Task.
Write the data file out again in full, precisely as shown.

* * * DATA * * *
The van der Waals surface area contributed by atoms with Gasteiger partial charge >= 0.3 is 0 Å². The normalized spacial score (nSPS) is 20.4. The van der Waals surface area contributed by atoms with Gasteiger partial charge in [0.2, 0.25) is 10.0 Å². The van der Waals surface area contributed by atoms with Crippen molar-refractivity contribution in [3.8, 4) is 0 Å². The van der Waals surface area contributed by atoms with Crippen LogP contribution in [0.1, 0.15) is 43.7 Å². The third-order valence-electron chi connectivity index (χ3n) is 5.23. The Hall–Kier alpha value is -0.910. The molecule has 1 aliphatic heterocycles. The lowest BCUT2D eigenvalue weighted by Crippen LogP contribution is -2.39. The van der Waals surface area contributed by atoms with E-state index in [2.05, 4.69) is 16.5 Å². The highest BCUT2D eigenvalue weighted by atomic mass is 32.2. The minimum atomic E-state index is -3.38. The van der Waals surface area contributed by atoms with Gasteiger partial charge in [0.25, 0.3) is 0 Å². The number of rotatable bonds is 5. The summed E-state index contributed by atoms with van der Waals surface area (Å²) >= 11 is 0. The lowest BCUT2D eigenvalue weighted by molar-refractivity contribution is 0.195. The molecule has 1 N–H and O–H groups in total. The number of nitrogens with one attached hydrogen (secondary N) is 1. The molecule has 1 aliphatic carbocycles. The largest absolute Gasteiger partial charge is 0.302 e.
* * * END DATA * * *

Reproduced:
The van der Waals surface area contributed by atoms with Gasteiger partial charge >= 0.3 is 0 Å². The normalized spacial score (nSPS) is 20.4. The van der Waals surface area contributed by atoms with Gasteiger partial charge in [0.2, 0.25) is 10.0 Å². The van der Waals surface area contributed by atoms with Crippen molar-refractivity contribution in [3.8, 4) is 0 Å². The van der Waals surface area contributed by atoms with Crippen LogP contribution in [0.1, 0.15) is 43.7 Å². The third-order valence-electron chi connectivity index (χ3n) is 5.23. The Hall–Kier alpha value is -0.910. The molecule has 1 aliphatic heterocycles. The lowest BCUT2D eigenvalue weighted by Crippen LogP contribution is -2.39. The van der Waals surface area contributed by atoms with E-state index in [2.05, 4.69) is 16.5 Å². The highest BCUT2D eigenvalue weighted by atomic mass is 32.2. The minimum atomic E-state index is -3.38. The van der Waals surface area contributed by atoms with Gasteiger partial charge in [0.25, 0.3) is 0 Å². The number of rotatable bonds is 5. The summed E-state index contributed by atoms with van der Waals surface area (Å²) >= 11 is 0. The lowest BCUT2D eigenvalue weighted by molar-refractivity contribution is 0.195. The molecule has 1 N–H and O–H groups in total. The number of nitrogens with one attached hydrogen (secondary N) is 1. The molecule has 1 aliphatic carbocycles. The largest absolute Gasteiger partial charge is 0.302 e.